Bill Lee, the jazz bassist and composer who performed with a number of music greats and scored the early films of Spike Lee, his son, has died. He was 94 and died at his Brooklyn home this morning, Spike confirmed to the New York Times. Bill Lee played double bass in jazz groups in Atlanta and Chicago before moving to New York in 1959. There, he began working as a sideman, along with recording his own albums. He performed with Bob Dylan, Aretha Franklin, Duke Ellington, Simon & Garfunkel, Arlo Guthrie, Gordon Lightfoot, and Judy Collins, among many others. By the 1980s, he was collaborating with his son, Spike, for whose early films he composed music. He first scored Spike’s 1983 short Joe’s Bed-Stuy Barbershop: We Cut Heads, before going on to compose the music for the films She’s Gotta Have It, School Daze, Do the Right Thing, and Mo’ Better Blues — the latter of which is about jazz musicians. Bill Lee also had roles in all of the features except Do the Right Thing.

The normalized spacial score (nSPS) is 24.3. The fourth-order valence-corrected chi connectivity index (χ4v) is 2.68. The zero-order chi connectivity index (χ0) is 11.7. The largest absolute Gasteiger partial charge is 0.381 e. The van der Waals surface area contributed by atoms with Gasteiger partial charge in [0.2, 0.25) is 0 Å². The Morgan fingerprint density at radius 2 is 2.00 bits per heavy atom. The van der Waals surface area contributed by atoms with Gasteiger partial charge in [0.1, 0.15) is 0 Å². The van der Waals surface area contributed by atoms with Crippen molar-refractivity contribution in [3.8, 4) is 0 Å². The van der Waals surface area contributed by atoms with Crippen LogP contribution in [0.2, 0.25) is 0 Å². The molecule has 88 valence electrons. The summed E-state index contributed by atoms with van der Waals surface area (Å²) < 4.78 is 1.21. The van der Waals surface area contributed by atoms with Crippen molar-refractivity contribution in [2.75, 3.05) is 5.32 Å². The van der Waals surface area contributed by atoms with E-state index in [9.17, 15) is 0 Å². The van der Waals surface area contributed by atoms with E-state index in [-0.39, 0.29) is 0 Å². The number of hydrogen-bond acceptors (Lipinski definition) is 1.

Lee stopped working with his filmmaker son in the 1990s over a number of disagreements, around the time the elder Lee was arrested for heroin possession. In 2017, as he was releasing a TV-series remake of She’s Gotta Have It, Spike Lee said their collaborations dissolved because of “technology.” He explained that it could be difficult for Bill to compose for a finite space like a two-minute-and-20-second movie scene. “He doesn’t write like that,” Spike said with a laugh. “He just wrote it for … forever!” Still, Bill Lee continued performing jazz into the last years of his life and was known for holding long jam sessions at his Fort Greene apartment.